I have enjoyed so much great non fiction this year so I thought I would helpfully (I hope) link these in one post to celebrate the start of November – when we all make a special effort to read some non fiction – don’t we? Here is my 2020 non fiction reads and recommendations. Let me know if you have read any of these or plan to?
Probably one of the most important memoirs I have read. Chanel Miller recounts all about her rape by Brock Turner on the Stanford University campus, through the trial and judgement. Important in terms of consent, but also how society treats victims and perpetrators of rape. If you haven’t read this one please do. I even got my 16 year old son to read it and personally think it should be read in schools and colleges.
An interesting and informative account of the Harvey Weinstein case, 2 brave female journalists over a number of years interviewed women and researched information building a comprehensive picture which finally served to build a case against the predatory producer. A shocking insight into gender inequality and the willingness to cover up despicable behaviour by powerful men.
The untold stories of the five women famed as victims of the notorious Jack the Ripper. This was an informative social commentary of living as a woman in the late 19th century. What was revealing about these women was how their lives have been shrunk and distorted by their death. The author challenges the belief that these women were prostitutes and highlights the lack of evidence to support this. What is clear however is the vulnerability of single women at this time and the impact of poverty on this. A very interesting read.
Six essays by Zadie Smith on the strangeness of 2020, touching on Covid 19 of course but also the murder of George Floyd and the subsequent unrest. Some aspects of this resonating more with me than others, as will be the case for everyone I think but at less than 100 pages this was an interesting read that helped me to reflect on the year so far.
Lisa Taddeo spent 8 years alongside the women featuring in this book. Getting to know them intimately and hearing their stories. She concludes that she is confident this book, Three Women contains vital truths about women and desire. Three different women and three very different experiences exploring women and sexuality, love and desire. Very accessible reading – almost reads as fiction.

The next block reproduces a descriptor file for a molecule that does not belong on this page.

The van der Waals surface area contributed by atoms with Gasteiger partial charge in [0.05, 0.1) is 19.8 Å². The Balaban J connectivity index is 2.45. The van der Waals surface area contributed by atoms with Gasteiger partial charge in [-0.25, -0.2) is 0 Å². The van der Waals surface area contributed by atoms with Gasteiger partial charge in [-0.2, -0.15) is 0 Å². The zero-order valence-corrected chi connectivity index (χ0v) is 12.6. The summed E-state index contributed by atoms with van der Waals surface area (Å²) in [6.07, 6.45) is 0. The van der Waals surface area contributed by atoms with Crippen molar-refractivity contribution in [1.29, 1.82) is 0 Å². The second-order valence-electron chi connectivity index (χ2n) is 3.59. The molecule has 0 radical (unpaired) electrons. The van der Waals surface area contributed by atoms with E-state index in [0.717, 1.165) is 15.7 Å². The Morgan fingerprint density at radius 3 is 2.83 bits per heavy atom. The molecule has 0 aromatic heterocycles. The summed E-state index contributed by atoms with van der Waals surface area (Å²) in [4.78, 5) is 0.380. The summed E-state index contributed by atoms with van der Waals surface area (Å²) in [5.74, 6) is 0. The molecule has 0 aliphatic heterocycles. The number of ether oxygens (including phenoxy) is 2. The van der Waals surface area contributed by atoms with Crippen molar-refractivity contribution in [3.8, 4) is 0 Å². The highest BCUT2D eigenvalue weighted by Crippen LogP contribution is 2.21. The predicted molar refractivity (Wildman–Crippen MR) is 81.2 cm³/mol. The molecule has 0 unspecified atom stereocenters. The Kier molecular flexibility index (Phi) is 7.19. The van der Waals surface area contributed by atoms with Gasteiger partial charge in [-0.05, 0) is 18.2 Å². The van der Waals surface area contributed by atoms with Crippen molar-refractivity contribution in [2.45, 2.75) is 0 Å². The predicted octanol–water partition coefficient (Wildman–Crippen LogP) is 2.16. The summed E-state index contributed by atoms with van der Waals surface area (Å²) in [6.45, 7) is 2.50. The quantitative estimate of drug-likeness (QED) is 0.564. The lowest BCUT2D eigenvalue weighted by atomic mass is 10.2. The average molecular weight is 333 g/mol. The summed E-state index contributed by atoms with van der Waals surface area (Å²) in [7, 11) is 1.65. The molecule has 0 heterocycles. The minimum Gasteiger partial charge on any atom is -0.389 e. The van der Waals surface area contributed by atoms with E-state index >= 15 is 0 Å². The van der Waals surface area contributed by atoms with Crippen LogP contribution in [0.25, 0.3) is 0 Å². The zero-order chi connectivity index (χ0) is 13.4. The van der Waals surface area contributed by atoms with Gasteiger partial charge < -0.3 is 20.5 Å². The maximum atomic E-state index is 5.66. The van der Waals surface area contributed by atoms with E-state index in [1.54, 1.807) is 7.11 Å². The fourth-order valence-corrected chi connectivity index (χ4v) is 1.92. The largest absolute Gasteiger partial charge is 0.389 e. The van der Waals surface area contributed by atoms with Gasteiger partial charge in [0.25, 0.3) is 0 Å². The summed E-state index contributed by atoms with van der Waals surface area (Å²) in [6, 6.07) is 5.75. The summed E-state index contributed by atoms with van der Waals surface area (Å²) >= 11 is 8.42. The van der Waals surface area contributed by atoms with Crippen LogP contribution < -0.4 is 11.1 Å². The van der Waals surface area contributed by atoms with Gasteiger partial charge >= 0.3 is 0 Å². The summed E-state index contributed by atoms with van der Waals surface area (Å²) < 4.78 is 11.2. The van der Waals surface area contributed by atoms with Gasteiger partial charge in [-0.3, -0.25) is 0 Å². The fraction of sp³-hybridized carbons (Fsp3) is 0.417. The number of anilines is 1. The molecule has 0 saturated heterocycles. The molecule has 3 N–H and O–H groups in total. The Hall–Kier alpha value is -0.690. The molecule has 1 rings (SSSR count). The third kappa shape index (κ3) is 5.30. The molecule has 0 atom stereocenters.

Psychologist Catherine A Sanderson explores why the majority are so willing to standby and witness bad behaviour or even a crime. This book was hopeful as it seems there is lots that can be done to support bystander intervention, some people just intervene – if you have read Know my Name by Chanel Miller you will recall the crucial intervention of the 2 Swedes! But most don’t, but we all can and it was reassuring to read that there are programs rolling our in organisations – the Police, education facilities and businesses to help people to challenge bad behaviour – because we all recognise bad behaviour, the problem is that we don’t always know what to do.
I discovered Nora Ephron this year and what a find. I Feel Bad About My Neck is a collection of sharp, witty and funny observations about issues that effect women, getting older, handbags and nostalgia about our unappreciated bodies of youth. A fantastic read, my only gripe was that it was too short!
Any fans of true crime out there? This book is a comprehensive account of America’s most prolific serial killer. The authors interviewed Bundy on a number of occasions and this offers remarkable insight into the killer’s mind – despite him maintaining his innocence throughout and consequently being guarded.
So that is it, have you a read any of these, or more importantly do you have any non fiction recommendations for me? Other non fiction I have enjoyed ( but not this year) listed below –
Anything by Jon Ronson or non fiction by Danny Wallace / Dave Gorman are also brilliant but interestingly never reviewed on my blog.